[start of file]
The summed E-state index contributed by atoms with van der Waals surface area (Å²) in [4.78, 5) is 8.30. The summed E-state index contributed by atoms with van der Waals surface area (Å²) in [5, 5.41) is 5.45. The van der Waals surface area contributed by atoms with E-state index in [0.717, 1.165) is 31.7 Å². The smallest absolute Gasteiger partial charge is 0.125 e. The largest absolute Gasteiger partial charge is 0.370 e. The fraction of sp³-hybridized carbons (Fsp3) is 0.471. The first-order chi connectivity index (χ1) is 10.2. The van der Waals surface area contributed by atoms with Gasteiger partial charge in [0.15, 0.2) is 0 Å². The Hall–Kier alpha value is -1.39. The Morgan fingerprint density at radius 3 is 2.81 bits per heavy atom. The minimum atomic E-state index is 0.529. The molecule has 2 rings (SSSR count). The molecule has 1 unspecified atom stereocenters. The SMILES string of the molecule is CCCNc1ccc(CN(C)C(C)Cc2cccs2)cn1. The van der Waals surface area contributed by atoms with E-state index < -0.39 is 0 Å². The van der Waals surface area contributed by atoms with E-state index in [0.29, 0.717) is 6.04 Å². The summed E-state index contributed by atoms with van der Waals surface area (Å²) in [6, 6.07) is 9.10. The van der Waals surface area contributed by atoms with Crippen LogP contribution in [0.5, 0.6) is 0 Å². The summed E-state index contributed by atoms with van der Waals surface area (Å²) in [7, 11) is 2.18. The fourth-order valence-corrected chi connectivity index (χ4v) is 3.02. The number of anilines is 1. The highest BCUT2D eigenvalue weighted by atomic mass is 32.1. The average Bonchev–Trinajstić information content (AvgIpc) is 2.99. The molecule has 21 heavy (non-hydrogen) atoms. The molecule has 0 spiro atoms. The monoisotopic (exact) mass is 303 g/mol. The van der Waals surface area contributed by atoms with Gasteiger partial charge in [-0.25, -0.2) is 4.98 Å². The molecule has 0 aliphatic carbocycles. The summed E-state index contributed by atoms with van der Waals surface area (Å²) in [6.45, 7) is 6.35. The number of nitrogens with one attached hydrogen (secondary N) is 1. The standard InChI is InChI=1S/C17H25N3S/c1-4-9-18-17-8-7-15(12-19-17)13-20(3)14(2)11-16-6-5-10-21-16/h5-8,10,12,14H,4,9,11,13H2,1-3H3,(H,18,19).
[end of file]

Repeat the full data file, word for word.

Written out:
The summed E-state index contributed by atoms with van der Waals surface area (Å²) in [4.78, 5) is 8.30. The summed E-state index contributed by atoms with van der Waals surface area (Å²) in [5, 5.41) is 5.45. The van der Waals surface area contributed by atoms with E-state index in [0.717, 1.165) is 31.7 Å². The smallest absolute Gasteiger partial charge is 0.125 e. The largest absolute Gasteiger partial charge is 0.370 e. The fraction of sp³-hybridized carbons (Fsp3) is 0.471. The first-order chi connectivity index (χ1) is 10.2. The van der Waals surface area contributed by atoms with Gasteiger partial charge in [0.15, 0.2) is 0 Å². The Hall–Kier alpha value is -1.39. The Morgan fingerprint density at radius 3 is 2.81 bits per heavy atom. The minimum atomic E-state index is 0.529. The molecule has 2 rings (SSSR count). The molecule has 1 unspecified atom stereocenters. The SMILES string of the molecule is CCCNc1ccc(CN(C)C(C)Cc2cccs2)cn1. The van der Waals surface area contributed by atoms with E-state index < -0.39 is 0 Å². The van der Waals surface area contributed by atoms with E-state index in [0.29, 0.717) is 6.04 Å². The summed E-state index contributed by atoms with van der Waals surface area (Å²) in [6, 6.07) is 9.10. The van der Waals surface area contributed by atoms with Crippen LogP contribution in [0.5, 0.6) is 0 Å². The summed E-state index contributed by atoms with van der Waals surface area (Å²) in [7, 11) is 2.18. The fourth-order valence-corrected chi connectivity index (χ4v) is 3.02. The number of anilines is 1. The highest BCUT2D eigenvalue weighted by atomic mass is 32.1. The average Bonchev–Trinajstić information content (AvgIpc) is 2.99. The molecule has 21 heavy (non-hydrogen) atoms. The molecule has 0 spiro atoms. The monoisotopic (exact) mass is 303 g/mol. The van der Waals surface area contributed by atoms with Gasteiger partial charge in [-0.25, -0.2) is 4.98 Å². The molecule has 0 aliphatic carbocycles. The summed E-state index contributed by atoms with van der Waals surface area (Å²) in [6.45, 7) is 6.35. The number of nitrogens with one attached hydrogen (secondary N) is 1. The standard InChI is InChI=1S/C17H25N3S/c1-4-9-18-17-8-7-15(12-19-17)13-20(3)14(2)11-16-6-5-10-21-16/h5-8,10,12,14H,4,9,11,13H2,1-3H3,(H,18,19).